Avoiding Mid-Airs: Safety in the Practice Area

Best practices for practice.

We were about to turn base to final at the non-towered airport when another pilot reported he was on final — but a few miles out. I didn’t see him. The pilot didn’t see him — and made the decision to depart the pattern, re-enter and try again. 

“I am not going to do a Watsonville,” he told me, referring to the midair collision that occurred at Watsonville Municipal Airport (KWVI) in northern California. The accident occurred on August 18 when a twin-engine Cessna 340 and a Cessna 152 were both on final approach. The C-152 was on final when the Cessna 340 which was traveling an estimated 80 knots faster than it should have been on approach, collided with the C-152. All three occupants of the aircraft and a dog were killed.

This crash came on the heels of a midair at Las Vegas international when the pilot of a Piper turboprop lined up on the wrong runway and collided with a Cessna 172 that was on short final. 

And just two weeks ago there was a midair involving a Sonex Xenos and a Cessna 172 near Longmont, Colorado that killed three. 

If the frequency of midair collisions doesn’t distress you, you don’t have a pulse. We pilots as a group have to do better.

Chapter 1 of the FAAs Airplane Flying Handbook (FAA-H-8083-3C) notes that all pilots should practice the concept of see and avoid other traffic. It is easy to say, but we all know that mid-airs happen when pilot’s don’t see each other until it is too late. The text goes on to warn us “Most mid-air collision accidents and reported near midair collision incidents occur in good VFR weather conditions and during the hours of daylight. Most of these accident/incidents occur within 5 miles of an airport and/or near navigation aids.”

Head on a swivel. [Photo: Rebecca Selvin]

Safety in the Practice Area

Within that five miles from the airport you will likely find the practice area for the local flight schools. You have probably been there before. A lot of dual instruction takes place there, along with a lot of student solo flight. We can only hope that the pilots are effectively scanning for traffic, keeping their eyes outside 90% of the time, and always performing clearing turns. Sometimes pilots forget them — they may be distracted with other piloting tasks, or they may be fatigued or even bored and sort of zone out — in this case, the airplane is flying them, and they may not see what is outside.

It takes a few seconds for eyes to focus and for your brain to register that it is an airplane you see out the window. If it appears to be static but is increasing in size, you are on a collision course and evasive action should be taken.

The radio as a tool

Some areas have a tacit agreement among the local flight schools for procedures in the practice area. This can involve self-announcing using an air-to-air frequency, such as 122.75 to announce position in reference to the landmark and altitude along with the intended maneuver. For example, “Southwest practice area, blue and white high wing over the landfill at 3,400, steep turns” to let other pilots know where they are in an effort to enhance situational awareness.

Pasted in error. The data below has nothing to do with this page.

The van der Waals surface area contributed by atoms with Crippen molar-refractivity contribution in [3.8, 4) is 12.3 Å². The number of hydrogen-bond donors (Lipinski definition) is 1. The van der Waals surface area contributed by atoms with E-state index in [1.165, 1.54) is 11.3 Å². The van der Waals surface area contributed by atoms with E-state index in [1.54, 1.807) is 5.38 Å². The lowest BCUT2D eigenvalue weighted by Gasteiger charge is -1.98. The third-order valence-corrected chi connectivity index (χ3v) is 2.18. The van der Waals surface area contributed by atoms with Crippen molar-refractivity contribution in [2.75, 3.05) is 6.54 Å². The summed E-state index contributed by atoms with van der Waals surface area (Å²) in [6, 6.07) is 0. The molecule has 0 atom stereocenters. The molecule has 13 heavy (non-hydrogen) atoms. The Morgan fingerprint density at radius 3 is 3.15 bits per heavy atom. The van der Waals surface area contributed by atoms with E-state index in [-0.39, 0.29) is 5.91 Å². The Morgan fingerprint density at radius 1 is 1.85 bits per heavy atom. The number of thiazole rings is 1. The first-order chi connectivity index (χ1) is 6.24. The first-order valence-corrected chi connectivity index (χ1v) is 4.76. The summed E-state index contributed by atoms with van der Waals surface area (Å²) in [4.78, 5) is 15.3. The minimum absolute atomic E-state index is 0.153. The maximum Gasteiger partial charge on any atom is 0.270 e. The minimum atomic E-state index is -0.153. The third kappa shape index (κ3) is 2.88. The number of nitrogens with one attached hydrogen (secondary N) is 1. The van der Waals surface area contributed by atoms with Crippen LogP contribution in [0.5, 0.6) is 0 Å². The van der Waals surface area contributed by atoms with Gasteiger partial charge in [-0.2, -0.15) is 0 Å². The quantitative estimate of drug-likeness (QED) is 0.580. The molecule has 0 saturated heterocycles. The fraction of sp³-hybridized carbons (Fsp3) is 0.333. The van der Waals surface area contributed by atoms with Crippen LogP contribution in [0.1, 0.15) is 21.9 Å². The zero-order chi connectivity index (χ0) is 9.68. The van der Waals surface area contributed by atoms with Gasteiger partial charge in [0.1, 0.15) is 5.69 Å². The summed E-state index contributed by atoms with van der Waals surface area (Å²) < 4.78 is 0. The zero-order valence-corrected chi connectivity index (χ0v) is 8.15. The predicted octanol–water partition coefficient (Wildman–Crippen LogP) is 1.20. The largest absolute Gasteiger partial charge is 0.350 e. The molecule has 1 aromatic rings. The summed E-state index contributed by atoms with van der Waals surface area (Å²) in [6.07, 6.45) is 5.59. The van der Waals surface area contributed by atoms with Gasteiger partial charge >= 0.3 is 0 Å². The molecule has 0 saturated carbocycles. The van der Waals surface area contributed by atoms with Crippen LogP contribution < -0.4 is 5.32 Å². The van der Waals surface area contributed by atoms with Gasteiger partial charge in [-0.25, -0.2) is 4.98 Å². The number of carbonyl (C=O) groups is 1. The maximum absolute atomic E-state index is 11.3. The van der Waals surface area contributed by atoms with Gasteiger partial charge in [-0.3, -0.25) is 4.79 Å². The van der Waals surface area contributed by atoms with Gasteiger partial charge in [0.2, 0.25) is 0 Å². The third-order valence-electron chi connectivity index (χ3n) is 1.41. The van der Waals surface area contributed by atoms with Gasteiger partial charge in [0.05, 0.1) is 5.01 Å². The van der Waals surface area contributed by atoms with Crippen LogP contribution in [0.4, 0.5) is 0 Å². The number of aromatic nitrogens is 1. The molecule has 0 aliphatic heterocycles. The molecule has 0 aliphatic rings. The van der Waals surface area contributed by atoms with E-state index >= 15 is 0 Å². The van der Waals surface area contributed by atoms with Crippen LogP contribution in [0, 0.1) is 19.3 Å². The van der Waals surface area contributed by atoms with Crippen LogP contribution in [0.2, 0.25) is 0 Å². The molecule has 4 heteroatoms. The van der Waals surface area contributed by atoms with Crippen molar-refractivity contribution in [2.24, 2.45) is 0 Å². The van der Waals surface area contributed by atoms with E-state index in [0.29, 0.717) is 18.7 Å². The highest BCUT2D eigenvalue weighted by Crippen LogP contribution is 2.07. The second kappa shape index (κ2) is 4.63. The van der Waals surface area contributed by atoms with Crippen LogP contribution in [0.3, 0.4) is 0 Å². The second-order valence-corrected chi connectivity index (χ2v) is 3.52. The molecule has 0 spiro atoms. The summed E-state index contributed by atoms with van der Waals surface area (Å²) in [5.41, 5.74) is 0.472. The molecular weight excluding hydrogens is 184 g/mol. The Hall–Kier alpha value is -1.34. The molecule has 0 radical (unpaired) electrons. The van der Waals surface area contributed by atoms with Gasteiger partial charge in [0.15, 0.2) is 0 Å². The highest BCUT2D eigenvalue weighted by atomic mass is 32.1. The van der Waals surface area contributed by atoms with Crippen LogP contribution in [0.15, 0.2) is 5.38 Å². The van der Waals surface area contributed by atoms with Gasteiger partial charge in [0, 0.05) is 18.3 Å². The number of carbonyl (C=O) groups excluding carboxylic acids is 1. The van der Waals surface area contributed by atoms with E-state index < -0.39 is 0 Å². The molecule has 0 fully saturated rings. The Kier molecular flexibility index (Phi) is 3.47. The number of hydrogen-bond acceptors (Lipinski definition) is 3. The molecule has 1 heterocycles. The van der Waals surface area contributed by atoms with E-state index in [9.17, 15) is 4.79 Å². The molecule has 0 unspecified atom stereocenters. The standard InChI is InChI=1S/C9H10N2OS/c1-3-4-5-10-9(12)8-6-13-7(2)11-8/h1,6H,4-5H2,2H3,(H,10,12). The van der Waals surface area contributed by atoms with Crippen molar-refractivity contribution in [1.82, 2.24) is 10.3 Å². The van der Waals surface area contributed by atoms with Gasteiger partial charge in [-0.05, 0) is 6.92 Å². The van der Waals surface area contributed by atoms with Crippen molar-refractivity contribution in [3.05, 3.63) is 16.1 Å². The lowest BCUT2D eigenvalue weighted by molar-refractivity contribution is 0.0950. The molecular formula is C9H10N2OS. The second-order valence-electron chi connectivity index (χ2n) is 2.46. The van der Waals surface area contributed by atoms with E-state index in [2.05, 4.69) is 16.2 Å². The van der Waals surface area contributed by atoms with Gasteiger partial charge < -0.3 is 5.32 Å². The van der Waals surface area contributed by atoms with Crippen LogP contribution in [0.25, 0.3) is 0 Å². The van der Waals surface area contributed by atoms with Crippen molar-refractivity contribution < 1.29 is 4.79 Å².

This can be effective as long as the pilots  A) Know where the landmarks are and B) Are self-announcing. 

Even if you don’t want to talk on the frequency you can still listen and hear where the other aircraft are — combine that with clearing turns and ADS-B, and you increase your chance of avoiding a midair collision.

Many flight schools require their instructors to be familiar with the area before they start teaching at the school. It’s fairly easy to do by using a sectional and Google Earth. If the flight instructor does not know where the landmarks are or simply doesn’t want to use the procedure the learner gets the message that it isn’t important — and they won’t use it either. 

Other instructors, renter pilots and solo students try to avoid practice area issues by heading to other areas to practice — this works as long as the pilots realize they are probably not the only aircraft out there and have good situational awareness about IFR fixes that they may be near. Many VFR pilots will tell you about the fun place they like to fly — or it was fun until that other airplane got too close. A review of the sectional and approach plate shows the pilots was flying within five miles of an airport and in the vicinity of an initial approach fix. 

The more experienced CFIs will often show the learners where the fixes for the IFR approaches are, along with the altitudes the aircraft are supposed to be at when they cross them. 

Pilots should also realize that their eyes may require several seconds to refocus when switching views between items such as the instrument panel to out the window. It’s also easy to be distracted by piloting tasks such as tuning in a radio, programming the GPS, etc. Remember the adage “Aviate, navigate, communicate” in that order ALWAYS.

Flight Following for Maneuvers

Have you ever asked for and been granted flight following for VFR maneuvers? If ATC isn’t too busy they will often accommodate. For the learner, this gives them an introduction to the use of ATC for flight following, a skill they will develop when they begin cross-country flights and they will definitely need when they pursue their instrument certification.

If ATC is too busy and you cannot obtain flight following, there is always the option of  monitoring the approach control frequency — you can find it on the Terminal Area Chart and Sectional for the area and listen for aircraft on approach to airports — especially if they are heading to an IFR fix you may be near.

There’s a lot to take in. Do your homework before you fly. [FLYING Archives]

Published VFR procedures